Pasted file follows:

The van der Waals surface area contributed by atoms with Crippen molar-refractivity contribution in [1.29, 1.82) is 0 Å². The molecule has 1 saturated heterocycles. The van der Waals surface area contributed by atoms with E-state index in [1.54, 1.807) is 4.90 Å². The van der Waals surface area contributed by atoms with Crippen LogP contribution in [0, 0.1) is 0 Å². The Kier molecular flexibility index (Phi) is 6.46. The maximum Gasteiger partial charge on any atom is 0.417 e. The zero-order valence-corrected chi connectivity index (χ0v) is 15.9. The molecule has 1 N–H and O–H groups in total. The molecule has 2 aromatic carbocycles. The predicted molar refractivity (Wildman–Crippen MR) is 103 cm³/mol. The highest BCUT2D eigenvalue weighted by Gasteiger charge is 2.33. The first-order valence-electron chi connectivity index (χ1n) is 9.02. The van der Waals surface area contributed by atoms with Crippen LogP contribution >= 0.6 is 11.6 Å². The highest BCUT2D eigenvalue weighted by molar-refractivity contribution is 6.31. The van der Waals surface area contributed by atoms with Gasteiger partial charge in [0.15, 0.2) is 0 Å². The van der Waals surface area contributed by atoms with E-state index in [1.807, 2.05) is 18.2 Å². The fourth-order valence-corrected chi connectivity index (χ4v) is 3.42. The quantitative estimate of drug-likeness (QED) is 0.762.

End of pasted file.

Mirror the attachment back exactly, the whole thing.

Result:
The van der Waals surface area contributed by atoms with Crippen molar-refractivity contribution in [1.29, 1.82) is 0 Å². The molecule has 1 saturated heterocycles. The van der Waals surface area contributed by atoms with E-state index in [1.54, 1.807) is 4.90 Å². The van der Waals surface area contributed by atoms with Crippen LogP contribution in [0, 0.1) is 0 Å². The Kier molecular flexibility index (Phi) is 6.46. The maximum Gasteiger partial charge on any atom is 0.417 e. The zero-order valence-corrected chi connectivity index (χ0v) is 15.9. The molecule has 1 N–H and O–H groups in total. The molecule has 2 aromatic carbocycles. The predicted molar refractivity (Wildman–Crippen MR) is 103 cm³/mol. The highest BCUT2D eigenvalue weighted by Gasteiger charge is 2.33. The first-order valence-electron chi connectivity index (χ1n) is 9.02. The van der Waals surface area contributed by atoms with Crippen LogP contribution >= 0.6 is 11.6 Å². The highest BCUT2D eigenvalue weighted by molar-refractivity contribution is 6.31. The van der Waals surface area contributed by atoms with Gasteiger partial charge in [0.15, 0.2) is 0 Å². The van der Waals surface area contributed by atoms with E-state index in [1.807, 2.05) is 18.2 Å². The fourth-order valence-corrected chi connectivity index (χ4v) is 3.42. The quantitative estimate of drug-likeness (QED) is 0.762.